- Ecclestone calm as bribery scandal closes in
- Ecclestone offers to pay for London grand prix
- Mayor flags 'air and noise' hurdles for London GP
- Glock expects Silverstone return
- Spa alternation plans 'no longer on agenda'
Ecclestone calm as bribery scandal closes in
The judge who sentenced corrupt F1 banker Gerhard Gribkowsky on Wednesday described Bernie Ecclestone as the "driving force" of the $44 million bribery scandal.
Condemning Gribkowsky to eight-and-a-half years in jail, presiding judge Peter Noll said in the Munich state court: "In this process we assume the driving force was Mr Ecclestone".
The F1 chief executive "brought the accused into breaking the law and not the other way around", Noll added, according to the Financial Times.
It is a strong indication that Ecclestone, 81, could himself be charged.
The diminutive Briton sounded open to returning to Germany in relation to the scandal.
"If I was asked, yes, of course," he said on Wednesday. "They asked me before and I went."
It is not known if this will happen.
Daniel Amelung, one of Gribkowsky's lawyers, told the court the prosecutors are "scared of Mr Ecclestone, his position and his wealth".
Ecclestone maintains he was effectively the victim of Gribkowsky's extortion, telling the Daily Mail: "I think (he) told them what he thought he had to tell them."
As for whether he will face charges, he answered: "I don't think I should but you don't know, do you?"
Ecclestone is already facing investigations in the UK, with the Times newspaper reporting that the tax and serious fraud offices have been in contact with German authorities.
"I suppose you'd expect that," said Ecclestone.
Ecclestone offers to pay for London GP
Bernie Ecclestone is gearing up on Thursday to launch a bid for a Grand Prix on the streets of London.
The plans are reportedly separate to a McLaren sponsor event that imagines a fictitious layout in the British capital, as well as suggestions a London race could be run in and around the Olympic stadium.
The Times reports that 81-year-old Ecclestone is prepared to put up almost $55 million to organise a street race around famous landmarks including Buckingham Palace, Trafalgar Square, Big Ben and Nelson's Column.
Other British media reports say the plans will be unveiled later on Thursday.
"Think what it would do for tourism," Ecclestone said. "It would be fantastic, good for London, good for England -- a lot better than the Olympics."
Mayor of London Boris Johnson's office did not immediately comment.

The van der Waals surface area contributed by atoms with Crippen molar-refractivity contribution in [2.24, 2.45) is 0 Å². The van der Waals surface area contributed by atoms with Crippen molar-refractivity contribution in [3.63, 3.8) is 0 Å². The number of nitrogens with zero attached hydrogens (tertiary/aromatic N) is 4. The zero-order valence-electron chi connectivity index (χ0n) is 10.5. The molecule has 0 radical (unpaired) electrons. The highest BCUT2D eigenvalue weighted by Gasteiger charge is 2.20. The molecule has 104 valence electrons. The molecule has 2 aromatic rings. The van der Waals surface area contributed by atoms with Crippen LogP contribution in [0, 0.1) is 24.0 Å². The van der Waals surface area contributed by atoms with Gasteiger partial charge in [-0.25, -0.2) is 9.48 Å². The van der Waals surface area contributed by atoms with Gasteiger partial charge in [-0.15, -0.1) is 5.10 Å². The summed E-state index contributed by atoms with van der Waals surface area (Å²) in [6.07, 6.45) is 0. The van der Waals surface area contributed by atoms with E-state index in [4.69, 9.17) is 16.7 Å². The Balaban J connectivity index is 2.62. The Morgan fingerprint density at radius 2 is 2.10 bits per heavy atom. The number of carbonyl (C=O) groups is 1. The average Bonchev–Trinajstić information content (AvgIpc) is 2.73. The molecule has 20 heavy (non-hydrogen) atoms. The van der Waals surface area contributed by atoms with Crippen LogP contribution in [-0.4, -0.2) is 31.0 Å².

Ecclestone continued: "With the way things are, maybe we would front it and put the money up for it.
"If we got the okay and everything was fine, I think we could do that."
Mayor flags 'air and noise' hurdles for London GP
London mayor Boris Johnson on Thursday could not guarantee the British capital will be able to host Bernie Ecclestone's race.
F1 chief executive Ecclestone has said he is prepared to put up the money and promote a London street race.
Some immediately wrote off the plans as either a classic Ecclestone diversion or a publicity stunt.
But London mayor Johnson told the UK newspaper Express he is "broadly positive" about the plans.
"I am always interested in projects that attract jobs and bring growth," he said, insisting it will be important to find out if there is "a really good economic case" for the event.
Johnson added: "The question of air quality and noise impact will have to be looked at. I am broadly positive providing we can satisfy the air quality and noise issues."
Glock expects Silverstone return
Timo Glock on Thursday said he expects to be "totally fit" for next weekend's British GP.
The German had to sit out last weekend's Valencia race with an intestinal infection.
But in a media statement issued on Thursday, his employer Marussia said Glock, 30, is "back on the road to recovery"
"Generally I am feeling much better," he said. "I still feel a little weak in the legs, but otherwise I am okay.
"I am now on my way to a full recovery, although it will be a few more days before I am allowed to train again."
Glock said that by Silverstone next weekend "I should be totally fit again".
* In a ceremony attended by his boss Eric Boullier on Wednesday, Lotus driver Romain Grosjean married French TF1 presenter Marion Jolles in Chamonix, France.
Spa alternation plans 'no longer on agenda'
Spa-Francorchamps is no longer part of the proposal to revive the French GP.
Prior to ex-president Nicolas Sarkozy losing the general election, plans to alternate a single annual race between Paul Ricard and Belgium's fabled Spa were well advanced.
But with Francois Hollande in power and his sports minister Valerie Fourneyron in the driving seat of the grand prix project, the situation is now very different.
French reports this week say Fourneyron has told France's motor racing sanctioning body, the FFSA, that Paul Ricard and Magny Cours are competing to secure the rights to a Grand Prix that the state will not contribute to financially.
And according to the Belgian news agency Belga, the formerly proposed race alternation between France and Spa will remain merely an "unconfirmed possibility".
"Alternating with Belgium is no longer on the agenda," a report by the French language news agency Agence France-Presse added.